Eric von Hofen
The odd angles suck up the liner material because it’s hard to make the tie-ins work and fit together. This process creates a lot of waste of the liner material. The cost can sky rocket if you get too crazy. Then you have the process of deciding to install liner in just the faces or the entire bunker. Here at Riviera we had to do every bunker on the golf course because of the coral rock base the course is built on. We went with a thinner liner to control cost and paid a lot of attention to the design and flow of the surface water. We were then faced with another problem, and that was, “How do we attach the seams of the bunker liner together on a coral rock base?”.  We could not just install a metal staple every few inches because the staples would bend and break when we would hammer them into the rock and sand base. A Liquid Nails product rated for extreme heat was used for attaching the seams of the liner together. A small bead of glue was placed on one side of the liner and the two edges were placed together. Ryan Golf’s, Buddy White,  came up with that idea and it worked. With the liner in place, staples were then hammered in and the bunkers were then ready for sand.

The video below captures the restoration of #8 greenside bunker at Riviera Country Club.

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Helminthosporium on TifEagle Bermudagrass Greens

eric von hofen
Almost over night we see the results of Helminthosporium on our TifEagle greens. This is the first time this year we have seen any signs from our little friend. We have had two weeks of well below temps that have taken the soil below 50 degrees. This was just enough to increase the pressure of the disease and for us to see the damage. One good thing is that we have had full sun and no rain. This will help bring the soil temps back up above 58 degrees and start growing turf again. I plan on starting a program of applying fungicides on a 14 to 21 day rotation. I will use Heritage, Insigna and Daconil for control and prevention of the leaf spot this winter. It has been 32 days since my last fungicide application so I’m not surprised to see the spots pop up. I spray my greens every friday with a light fertilizer package so adding fungicides will be easy to do. I will keep you updated this winter on the progress on the control of helminthosporium.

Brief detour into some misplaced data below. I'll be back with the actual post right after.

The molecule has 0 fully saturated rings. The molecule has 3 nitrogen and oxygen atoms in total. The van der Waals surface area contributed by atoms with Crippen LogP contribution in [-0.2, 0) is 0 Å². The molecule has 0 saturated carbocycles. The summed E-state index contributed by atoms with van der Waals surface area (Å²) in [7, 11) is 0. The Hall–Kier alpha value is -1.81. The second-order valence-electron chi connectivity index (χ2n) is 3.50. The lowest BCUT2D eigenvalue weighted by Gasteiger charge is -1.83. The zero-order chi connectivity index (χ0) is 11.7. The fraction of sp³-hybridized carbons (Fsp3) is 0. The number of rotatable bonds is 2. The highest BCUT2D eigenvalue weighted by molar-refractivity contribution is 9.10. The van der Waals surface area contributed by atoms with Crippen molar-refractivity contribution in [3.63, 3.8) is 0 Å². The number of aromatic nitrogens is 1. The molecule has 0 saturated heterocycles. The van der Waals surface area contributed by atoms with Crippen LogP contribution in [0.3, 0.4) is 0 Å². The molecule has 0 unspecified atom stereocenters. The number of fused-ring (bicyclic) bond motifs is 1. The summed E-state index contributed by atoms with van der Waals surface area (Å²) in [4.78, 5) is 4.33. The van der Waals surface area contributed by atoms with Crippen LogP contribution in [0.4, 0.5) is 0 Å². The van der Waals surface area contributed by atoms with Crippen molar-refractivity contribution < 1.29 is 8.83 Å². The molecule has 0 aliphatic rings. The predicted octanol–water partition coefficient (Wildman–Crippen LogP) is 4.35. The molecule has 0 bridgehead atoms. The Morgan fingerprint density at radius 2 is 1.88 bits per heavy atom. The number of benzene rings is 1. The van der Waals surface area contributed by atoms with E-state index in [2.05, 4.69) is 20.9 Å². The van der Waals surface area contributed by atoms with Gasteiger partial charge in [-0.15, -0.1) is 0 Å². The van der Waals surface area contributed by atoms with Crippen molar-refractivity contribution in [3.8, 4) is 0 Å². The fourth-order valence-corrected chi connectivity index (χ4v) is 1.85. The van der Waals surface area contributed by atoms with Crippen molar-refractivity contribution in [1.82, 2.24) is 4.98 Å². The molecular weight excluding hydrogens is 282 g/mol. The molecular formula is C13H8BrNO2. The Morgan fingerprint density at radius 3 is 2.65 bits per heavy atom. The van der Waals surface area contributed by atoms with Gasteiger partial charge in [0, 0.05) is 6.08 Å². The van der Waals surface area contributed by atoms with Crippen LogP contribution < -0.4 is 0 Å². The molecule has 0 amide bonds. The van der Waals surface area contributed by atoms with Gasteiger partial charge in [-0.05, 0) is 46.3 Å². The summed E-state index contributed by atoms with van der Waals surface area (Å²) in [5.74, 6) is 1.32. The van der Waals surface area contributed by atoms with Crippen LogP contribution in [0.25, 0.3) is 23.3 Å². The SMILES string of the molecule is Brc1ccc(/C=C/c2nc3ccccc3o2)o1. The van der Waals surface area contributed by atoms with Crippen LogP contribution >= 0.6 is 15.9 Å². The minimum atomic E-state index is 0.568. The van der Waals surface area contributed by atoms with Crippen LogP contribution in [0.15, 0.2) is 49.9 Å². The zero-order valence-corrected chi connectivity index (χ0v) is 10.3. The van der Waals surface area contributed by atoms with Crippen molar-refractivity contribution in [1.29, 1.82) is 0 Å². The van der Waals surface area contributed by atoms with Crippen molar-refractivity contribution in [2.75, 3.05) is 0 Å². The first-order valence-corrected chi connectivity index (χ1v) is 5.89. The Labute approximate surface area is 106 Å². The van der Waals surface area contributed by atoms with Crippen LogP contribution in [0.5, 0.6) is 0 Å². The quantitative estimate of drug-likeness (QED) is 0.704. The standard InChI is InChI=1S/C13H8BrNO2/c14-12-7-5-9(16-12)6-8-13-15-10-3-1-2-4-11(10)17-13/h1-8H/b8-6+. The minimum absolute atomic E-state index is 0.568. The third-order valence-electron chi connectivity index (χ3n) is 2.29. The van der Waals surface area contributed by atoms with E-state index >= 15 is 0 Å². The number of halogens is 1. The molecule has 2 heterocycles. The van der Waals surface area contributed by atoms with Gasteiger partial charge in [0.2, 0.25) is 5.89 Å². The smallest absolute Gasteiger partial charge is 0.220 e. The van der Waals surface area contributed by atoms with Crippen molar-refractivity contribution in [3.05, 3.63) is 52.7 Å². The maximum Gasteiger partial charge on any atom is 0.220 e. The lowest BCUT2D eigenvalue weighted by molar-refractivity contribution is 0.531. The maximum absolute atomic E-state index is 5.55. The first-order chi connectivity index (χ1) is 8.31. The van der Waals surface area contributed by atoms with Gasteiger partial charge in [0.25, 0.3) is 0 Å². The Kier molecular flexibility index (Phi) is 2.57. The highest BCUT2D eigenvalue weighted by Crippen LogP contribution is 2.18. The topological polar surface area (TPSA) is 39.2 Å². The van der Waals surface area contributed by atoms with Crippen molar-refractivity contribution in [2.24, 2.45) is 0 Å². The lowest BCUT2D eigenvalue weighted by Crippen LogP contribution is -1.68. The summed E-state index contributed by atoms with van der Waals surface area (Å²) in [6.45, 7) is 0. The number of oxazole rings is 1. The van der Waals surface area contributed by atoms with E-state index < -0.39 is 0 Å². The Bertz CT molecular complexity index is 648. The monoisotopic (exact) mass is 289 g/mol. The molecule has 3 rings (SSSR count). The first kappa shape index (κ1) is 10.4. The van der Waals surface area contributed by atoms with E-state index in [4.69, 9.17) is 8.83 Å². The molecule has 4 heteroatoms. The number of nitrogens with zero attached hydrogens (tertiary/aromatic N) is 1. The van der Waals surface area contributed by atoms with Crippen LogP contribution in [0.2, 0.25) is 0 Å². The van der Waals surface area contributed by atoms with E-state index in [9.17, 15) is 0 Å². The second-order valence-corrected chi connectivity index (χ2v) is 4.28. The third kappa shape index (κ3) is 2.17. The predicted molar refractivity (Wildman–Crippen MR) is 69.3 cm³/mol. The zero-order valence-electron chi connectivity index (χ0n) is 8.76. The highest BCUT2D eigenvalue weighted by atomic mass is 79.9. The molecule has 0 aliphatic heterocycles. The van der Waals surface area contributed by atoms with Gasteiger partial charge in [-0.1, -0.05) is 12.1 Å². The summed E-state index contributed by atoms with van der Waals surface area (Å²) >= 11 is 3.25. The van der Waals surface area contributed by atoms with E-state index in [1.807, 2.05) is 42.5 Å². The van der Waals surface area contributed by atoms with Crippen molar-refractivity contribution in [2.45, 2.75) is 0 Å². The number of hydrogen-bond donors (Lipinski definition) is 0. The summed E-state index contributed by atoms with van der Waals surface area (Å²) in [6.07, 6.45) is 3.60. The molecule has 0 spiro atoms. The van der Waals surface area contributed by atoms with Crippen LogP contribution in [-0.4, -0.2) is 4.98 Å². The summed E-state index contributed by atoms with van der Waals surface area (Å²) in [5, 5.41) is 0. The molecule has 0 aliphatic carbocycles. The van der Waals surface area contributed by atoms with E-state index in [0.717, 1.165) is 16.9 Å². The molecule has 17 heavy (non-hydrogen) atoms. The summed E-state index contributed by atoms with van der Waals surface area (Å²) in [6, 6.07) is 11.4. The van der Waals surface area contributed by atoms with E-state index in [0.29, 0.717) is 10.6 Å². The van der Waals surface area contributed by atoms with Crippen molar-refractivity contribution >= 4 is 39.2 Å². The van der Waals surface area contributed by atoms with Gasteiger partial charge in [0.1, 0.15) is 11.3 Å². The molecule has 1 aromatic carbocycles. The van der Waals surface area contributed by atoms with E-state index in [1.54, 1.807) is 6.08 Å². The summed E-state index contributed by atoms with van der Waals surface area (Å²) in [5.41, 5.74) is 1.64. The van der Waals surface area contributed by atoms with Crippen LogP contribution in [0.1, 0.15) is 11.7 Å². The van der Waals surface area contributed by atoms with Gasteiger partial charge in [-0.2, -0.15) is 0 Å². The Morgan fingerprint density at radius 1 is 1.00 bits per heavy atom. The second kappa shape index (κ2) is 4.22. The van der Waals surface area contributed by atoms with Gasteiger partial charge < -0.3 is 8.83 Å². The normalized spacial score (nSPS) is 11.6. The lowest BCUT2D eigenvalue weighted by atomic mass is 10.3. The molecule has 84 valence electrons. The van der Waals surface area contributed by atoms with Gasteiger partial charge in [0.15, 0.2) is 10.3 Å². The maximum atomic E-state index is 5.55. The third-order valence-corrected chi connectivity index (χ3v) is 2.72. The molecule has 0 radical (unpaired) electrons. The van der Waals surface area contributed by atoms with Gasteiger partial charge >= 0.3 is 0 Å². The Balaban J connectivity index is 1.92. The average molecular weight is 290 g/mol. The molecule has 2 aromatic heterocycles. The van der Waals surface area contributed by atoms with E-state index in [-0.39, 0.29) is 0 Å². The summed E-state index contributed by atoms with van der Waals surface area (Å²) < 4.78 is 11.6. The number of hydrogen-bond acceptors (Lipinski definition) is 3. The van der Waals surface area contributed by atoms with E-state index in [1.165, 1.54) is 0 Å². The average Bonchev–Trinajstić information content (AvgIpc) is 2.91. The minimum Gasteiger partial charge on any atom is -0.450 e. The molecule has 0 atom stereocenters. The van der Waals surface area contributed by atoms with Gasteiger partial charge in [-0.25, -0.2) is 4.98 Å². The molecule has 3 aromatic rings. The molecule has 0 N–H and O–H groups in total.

Eric von Hofen

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What are you doing with the data from your soil sensors?


What are you doing with the data from your soil sensors? Many golf courses have installed soil sensors in greens, tees, fairways, and landscape beds to help manage water use. This trend was very popular 3 to 5 years ago and has hit a wall with the slow down in the development of new golf courses. The sensors tell you sodium levels, moisture and temperature of the soil where the unit is buried. The units that I purchased update every five minutes with data. Now what do you do with that data? The picture below is a overhead shot of a green complex showing where the unit is buried in the green.
I use this data for a wide range of topics. I monitor the sodium levels daily due to the fact that we are pulling water from four wells that have high level of sodium in the water. Every night we water, we are contaminating the turf with salt. A good Miami down pour is welcome once a month. When this happens, I can see the sodium levels invert showing the top layer(root zone) drop and spike in the lower level of the sensors. This is about 5 inches from the top of the turf.

This picture above shows 20 days of data from both sensors. I use this screen shot to educate my staff and golfers when it comes to the affects of rain and cold weather. Last winter, Miami had four mornings with frost and the greens lost some color but they picked up a ton of speed. We had a low soil temperature of 27.2 degrees for a few hours. Bermudagrass likes a soil temperature at 58 degrees or above. I printed this out and posted it in the locker rooms for everyone to see. Some people understood it and others could care less. They just loved the fast greens and asked why they could not be like this all year.

The biggest reason I use the sensors is to cut back on water use. I now have a way to see what’s happening below the turf. I hold off on watering a day or sometimes two after heavy rains. This saves on water and electricity and helps the course play firm and fast. Turfunderground would like to hear what you are doing with your sensors. Please let us know.